Many of Ingrid’s paintings stand apart from her medical issues. Her “Wimmelbilder” paintings, of which “The Robin and The Red Fish” is one, have an intricate beauty and stand on their own terms.
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If ever there were a story of blessings flowing from setbacks; of finding treasure in the unlikeliest of places, surely Ingrid’s story is one of them. When Ingrid was diagnosed with Parkinson’s in 2014, she fell into a deep depression. Her depression was so profound that she checked herself into a psychosomatic hospital. As part of her therapy, she was provided art supplies and began to paint. To her and her husband’s great surprise, and also her family and friends, she quickly began to produce some remarkable paintings.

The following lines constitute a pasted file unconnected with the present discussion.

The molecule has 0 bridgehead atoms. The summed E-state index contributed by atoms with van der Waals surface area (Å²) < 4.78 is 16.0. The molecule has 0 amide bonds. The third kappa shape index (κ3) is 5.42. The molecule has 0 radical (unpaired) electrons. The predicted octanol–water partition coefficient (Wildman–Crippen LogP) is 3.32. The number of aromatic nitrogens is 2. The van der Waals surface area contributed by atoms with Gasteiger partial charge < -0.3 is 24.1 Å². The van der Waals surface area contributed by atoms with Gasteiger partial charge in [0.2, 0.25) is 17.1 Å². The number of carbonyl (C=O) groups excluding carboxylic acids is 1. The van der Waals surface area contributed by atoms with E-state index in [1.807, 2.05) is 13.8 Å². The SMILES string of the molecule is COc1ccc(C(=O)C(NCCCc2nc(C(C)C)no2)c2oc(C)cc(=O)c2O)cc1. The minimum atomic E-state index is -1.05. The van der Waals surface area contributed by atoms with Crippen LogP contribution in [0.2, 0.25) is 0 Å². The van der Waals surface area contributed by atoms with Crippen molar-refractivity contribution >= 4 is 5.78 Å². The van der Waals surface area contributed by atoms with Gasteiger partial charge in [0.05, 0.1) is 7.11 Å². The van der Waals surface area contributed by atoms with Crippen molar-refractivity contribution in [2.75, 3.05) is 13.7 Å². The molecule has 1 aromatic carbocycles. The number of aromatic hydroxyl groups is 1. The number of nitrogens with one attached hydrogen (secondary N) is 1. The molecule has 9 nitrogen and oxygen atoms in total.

For Ingrid, art is meditative, empowering, and an indispensable means of self-expression. When asked, she says that she believes that her artistic ability was always inside her and was not produced by her Parkinson’s diagnosis or by her medication, as some have speculated. She remembers being in museums, staring deeply into paintings and asking herself why the artist used this color or that. To this day, Ingrid has never taken an art or painting class; of her technique she says that it is all trial-and-error.
Ingrid is transported when she paints. During those brief intervals, she is “completely with [herself] and forget[s] all [her] sorrow.” She finds it beautiful that she is able to communicate and even transmit her feelings to others through her artwork. Not surprisingly, Ingrid has mixed feelings about her Parkinson’s diagnosis: both sorrow but also great joy that comes from meeting very special people, making new friends and discovering her artistic ability.